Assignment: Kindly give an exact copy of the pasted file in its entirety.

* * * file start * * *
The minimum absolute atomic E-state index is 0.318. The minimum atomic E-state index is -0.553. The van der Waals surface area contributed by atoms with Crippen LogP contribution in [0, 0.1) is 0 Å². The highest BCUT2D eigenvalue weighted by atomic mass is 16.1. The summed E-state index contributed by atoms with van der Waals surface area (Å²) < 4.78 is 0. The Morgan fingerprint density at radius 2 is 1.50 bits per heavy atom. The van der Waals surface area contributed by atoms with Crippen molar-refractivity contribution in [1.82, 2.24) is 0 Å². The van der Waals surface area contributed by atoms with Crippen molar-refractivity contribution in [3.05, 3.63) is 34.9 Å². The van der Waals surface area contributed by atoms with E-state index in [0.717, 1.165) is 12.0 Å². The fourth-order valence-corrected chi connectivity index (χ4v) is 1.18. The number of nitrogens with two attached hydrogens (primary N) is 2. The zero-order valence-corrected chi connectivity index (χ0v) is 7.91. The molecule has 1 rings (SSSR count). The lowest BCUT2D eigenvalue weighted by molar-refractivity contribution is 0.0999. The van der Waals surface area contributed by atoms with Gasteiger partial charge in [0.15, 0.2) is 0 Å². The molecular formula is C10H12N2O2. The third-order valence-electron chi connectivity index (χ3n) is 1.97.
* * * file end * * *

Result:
The minimum absolute atomic E-state index is 0.318. The minimum atomic E-state index is -0.553. The van der Waals surface area contributed by atoms with Crippen LogP contribution in [0, 0.1) is 0 Å². The highest BCUT2D eigenvalue weighted by atomic mass is 16.1. The summed E-state index contributed by atoms with van der Waals surface area (Å²) < 4.78 is 0. The Morgan fingerprint density at radius 2 is 1.50 bits per heavy atom. The van der Waals surface area contributed by atoms with Crippen molar-refractivity contribution in [1.82, 2.24) is 0 Å². The van der Waals surface area contributed by atoms with Crippen molar-refractivity contribution in [3.05, 3.63) is 34.9 Å². The van der Waals surface area contributed by atoms with E-state index in [0.717, 1.165) is 12.0 Å². The fourth-order valence-corrected chi connectivity index (χ4v) is 1.18. The number of nitrogens with two attached hydrogens (primary N) is 2. The zero-order valence-corrected chi connectivity index (χ0v) is 7.91. The molecule has 1 rings (SSSR count). The lowest BCUT2D eigenvalue weighted by molar-refractivity contribution is 0.0999. The van der Waals surface area contributed by atoms with Gasteiger partial charge in [0.15, 0.2) is 0 Å². The molecular formula is C10H12N2O2. The third-order valence-electron chi connectivity index (χ3n) is 1.97.